Exercises to Avoid

For starters, keep the second trimester precautions in mind: Avoid exercises done while lying on your back, when the uterus can compress the inferior vena cava and the aorta, restricting blood flow to the baby and making you feel dizzy. At this point, you probably won’t feel comfortable doing prone exercises, or those done while lying facedown. Forward flexion done while supine, like the Hundred, the Series of Five and other chin-to-chest movements, is still a no-no, since diastasis recti, where your abdominals split from too much pressure from the uterus, is a concern as your belly expands. Loaded flexion and exercises that add intra-abdominal pressure like Planks, in particular, should be avoided, as they are too strenuous on the abdominals and pelvic floor.

Precautions and Modifications

Incorporating support props, such as the Reformer Box, Arc, or Wedge, will help put your body in a safer, more comfortable position. The Reformer also lends itself to working in various body positions, such as kneeling or sitting, that can accommodate a growing bump. Use props, such as resistance bands or light weights, for exercises like Chest Expansion to open your chest and strengthen your back.

Our Advice

Now is definitely not the time to overexert yourself. Move at your own pace, listening to your body throughout your workouts and taking breaks as needed. Don’t be afraid to speak up; if something doesn’t feel good, ask your Pilates teacher to show you how to perform the movement in a different position. If you’re experiencing any belly button pain, that could signal a hernia. Take a break from exercise and consult your doctor.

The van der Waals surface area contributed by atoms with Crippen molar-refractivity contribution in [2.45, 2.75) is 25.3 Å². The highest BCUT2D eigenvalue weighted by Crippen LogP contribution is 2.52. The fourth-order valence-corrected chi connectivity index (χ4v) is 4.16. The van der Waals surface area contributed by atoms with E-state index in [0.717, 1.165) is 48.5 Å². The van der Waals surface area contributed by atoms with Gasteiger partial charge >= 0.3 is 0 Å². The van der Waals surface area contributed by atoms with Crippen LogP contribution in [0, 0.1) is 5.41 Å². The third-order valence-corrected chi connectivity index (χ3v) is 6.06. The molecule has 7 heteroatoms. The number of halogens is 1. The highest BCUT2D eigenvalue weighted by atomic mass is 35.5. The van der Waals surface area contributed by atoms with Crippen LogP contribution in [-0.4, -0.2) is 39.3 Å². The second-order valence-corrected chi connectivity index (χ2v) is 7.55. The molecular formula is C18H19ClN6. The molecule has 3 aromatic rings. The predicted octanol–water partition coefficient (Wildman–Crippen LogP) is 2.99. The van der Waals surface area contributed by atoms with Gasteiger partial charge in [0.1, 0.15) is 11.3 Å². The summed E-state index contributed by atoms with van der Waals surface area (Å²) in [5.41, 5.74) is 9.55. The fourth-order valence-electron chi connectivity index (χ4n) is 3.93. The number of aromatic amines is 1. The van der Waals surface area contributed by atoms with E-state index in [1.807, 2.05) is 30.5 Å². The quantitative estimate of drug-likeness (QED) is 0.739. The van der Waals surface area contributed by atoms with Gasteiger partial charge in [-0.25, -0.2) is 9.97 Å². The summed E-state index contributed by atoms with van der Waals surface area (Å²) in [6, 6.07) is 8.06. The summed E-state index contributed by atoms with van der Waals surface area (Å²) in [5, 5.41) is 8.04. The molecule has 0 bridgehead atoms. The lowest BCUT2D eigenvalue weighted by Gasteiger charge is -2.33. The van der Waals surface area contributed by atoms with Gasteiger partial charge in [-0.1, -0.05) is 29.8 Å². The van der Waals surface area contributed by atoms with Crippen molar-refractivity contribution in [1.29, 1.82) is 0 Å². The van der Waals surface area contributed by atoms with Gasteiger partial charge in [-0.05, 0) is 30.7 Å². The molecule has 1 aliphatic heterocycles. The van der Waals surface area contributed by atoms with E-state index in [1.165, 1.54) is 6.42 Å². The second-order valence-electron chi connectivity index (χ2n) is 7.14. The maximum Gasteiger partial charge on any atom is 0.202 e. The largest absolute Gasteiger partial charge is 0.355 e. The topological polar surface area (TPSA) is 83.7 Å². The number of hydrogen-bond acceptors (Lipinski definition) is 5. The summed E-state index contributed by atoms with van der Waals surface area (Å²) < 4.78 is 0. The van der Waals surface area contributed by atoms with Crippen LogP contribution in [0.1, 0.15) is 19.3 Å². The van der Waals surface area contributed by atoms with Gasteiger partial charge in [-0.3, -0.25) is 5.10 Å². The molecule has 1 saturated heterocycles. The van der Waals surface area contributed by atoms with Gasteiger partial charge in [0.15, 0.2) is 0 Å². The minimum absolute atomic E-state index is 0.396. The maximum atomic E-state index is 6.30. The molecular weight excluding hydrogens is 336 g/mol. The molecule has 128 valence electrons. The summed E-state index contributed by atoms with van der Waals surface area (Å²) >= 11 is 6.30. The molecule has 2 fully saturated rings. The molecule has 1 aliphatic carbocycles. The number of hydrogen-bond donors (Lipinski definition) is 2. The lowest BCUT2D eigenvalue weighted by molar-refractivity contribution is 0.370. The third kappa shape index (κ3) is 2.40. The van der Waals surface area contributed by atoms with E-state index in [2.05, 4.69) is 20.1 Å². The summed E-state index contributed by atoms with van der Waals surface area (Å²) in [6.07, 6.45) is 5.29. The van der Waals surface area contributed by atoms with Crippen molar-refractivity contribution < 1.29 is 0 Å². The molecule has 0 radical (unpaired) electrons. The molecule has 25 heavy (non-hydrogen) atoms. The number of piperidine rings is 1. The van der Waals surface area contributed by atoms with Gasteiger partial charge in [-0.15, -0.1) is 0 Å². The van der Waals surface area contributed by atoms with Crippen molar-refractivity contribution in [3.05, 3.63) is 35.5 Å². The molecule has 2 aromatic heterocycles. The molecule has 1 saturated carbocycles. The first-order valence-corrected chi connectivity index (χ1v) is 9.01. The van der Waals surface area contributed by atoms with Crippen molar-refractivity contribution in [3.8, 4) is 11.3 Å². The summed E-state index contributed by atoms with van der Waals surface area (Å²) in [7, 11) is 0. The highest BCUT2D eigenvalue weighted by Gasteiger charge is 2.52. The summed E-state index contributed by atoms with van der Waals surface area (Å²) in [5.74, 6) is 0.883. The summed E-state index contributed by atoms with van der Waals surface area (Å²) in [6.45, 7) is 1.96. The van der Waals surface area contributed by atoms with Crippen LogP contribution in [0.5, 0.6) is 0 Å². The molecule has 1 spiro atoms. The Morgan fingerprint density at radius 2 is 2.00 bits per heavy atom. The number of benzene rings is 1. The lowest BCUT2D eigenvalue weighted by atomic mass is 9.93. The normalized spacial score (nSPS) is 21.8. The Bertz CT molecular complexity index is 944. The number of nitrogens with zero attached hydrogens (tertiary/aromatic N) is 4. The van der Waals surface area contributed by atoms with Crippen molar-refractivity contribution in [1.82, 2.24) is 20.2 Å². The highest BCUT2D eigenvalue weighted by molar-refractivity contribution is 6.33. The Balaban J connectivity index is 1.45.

Prenatal Pilates Moves for Labor

Pre and Postnatal expert Wendy Foster demonstrates gentle, prenatal Pilates exercises for labor. If you love this video, check out Wendy's playlist "Mamalates for All Trimesters" on Pilates Anytime!

Frequently Asked Questions

What other types of exercises are recommended during the third trimester?

To supplement your prenatal Pilates, choose another moderate form of exercise that doesn’t cause you to overexert or overheat your body. Good choices include walking with friends and swimming, which are both gentle on the joints.

Can Pilates help relieve common pain issues during third trimester?

Pilates exercise is a great way to manage and prevent aches and pains, such as joint stiffness, back pain and sciatica, in the third trimester. Working on the Reformer or the mat can also help ease symptoms of the pregnancy-related condition known as pubic symphysis.

What if Pilates is causing pain or discomfort?

Only you know your body, so it’s important to listen to your intuition. If something doesn’t feel good, ask your Pilates teacher to recommend an alternate exercise or to help tweak your alignment.